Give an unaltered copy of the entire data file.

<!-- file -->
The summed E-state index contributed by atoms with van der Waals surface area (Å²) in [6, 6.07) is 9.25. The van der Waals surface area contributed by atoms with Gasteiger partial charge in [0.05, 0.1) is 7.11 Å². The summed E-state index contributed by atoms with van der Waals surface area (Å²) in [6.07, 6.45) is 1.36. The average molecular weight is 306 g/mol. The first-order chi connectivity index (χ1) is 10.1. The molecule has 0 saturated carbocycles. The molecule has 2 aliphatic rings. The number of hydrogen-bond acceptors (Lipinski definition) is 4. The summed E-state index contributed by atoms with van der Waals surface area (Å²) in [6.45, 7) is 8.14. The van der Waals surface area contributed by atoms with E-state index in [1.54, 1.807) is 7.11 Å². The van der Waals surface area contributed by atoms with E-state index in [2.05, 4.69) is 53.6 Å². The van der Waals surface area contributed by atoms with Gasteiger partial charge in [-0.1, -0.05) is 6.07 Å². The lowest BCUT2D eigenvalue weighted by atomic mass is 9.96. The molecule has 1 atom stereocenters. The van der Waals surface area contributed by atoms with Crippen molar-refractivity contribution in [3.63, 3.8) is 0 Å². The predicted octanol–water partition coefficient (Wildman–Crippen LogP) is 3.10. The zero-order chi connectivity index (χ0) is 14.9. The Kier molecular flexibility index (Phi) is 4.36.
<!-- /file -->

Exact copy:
The summed E-state index contributed by atoms with van der Waals surface area (Å²) in [6, 6.07) is 9.25. The van der Waals surface area contributed by atoms with Gasteiger partial charge in [0.05, 0.1) is 7.11 Å². The summed E-state index contributed by atoms with van der Waals surface area (Å²) in [6.07, 6.45) is 1.36. The average molecular weight is 306 g/mol. The first-order chi connectivity index (χ1) is 10.1. The molecule has 0 saturated carbocycles. The molecule has 2 aliphatic rings. The number of hydrogen-bond acceptors (Lipinski definition) is 4. The summed E-state index contributed by atoms with van der Waals surface area (Å²) in [6.45, 7) is 8.14. The van der Waals surface area contributed by atoms with E-state index in [1.54, 1.807) is 7.11 Å². The van der Waals surface area contributed by atoms with E-state index in [2.05, 4.69) is 53.6 Å². The van der Waals surface area contributed by atoms with Gasteiger partial charge in [-0.1, -0.05) is 6.07 Å². The lowest BCUT2D eigenvalue weighted by atomic mass is 9.96. The molecule has 1 atom stereocenters. The van der Waals surface area contributed by atoms with Crippen molar-refractivity contribution in [3.63, 3.8) is 0 Å². The predicted octanol–water partition coefficient (Wildman–Crippen LogP) is 3.10. The zero-order chi connectivity index (χ0) is 14.9. The Kier molecular flexibility index (Phi) is 4.36.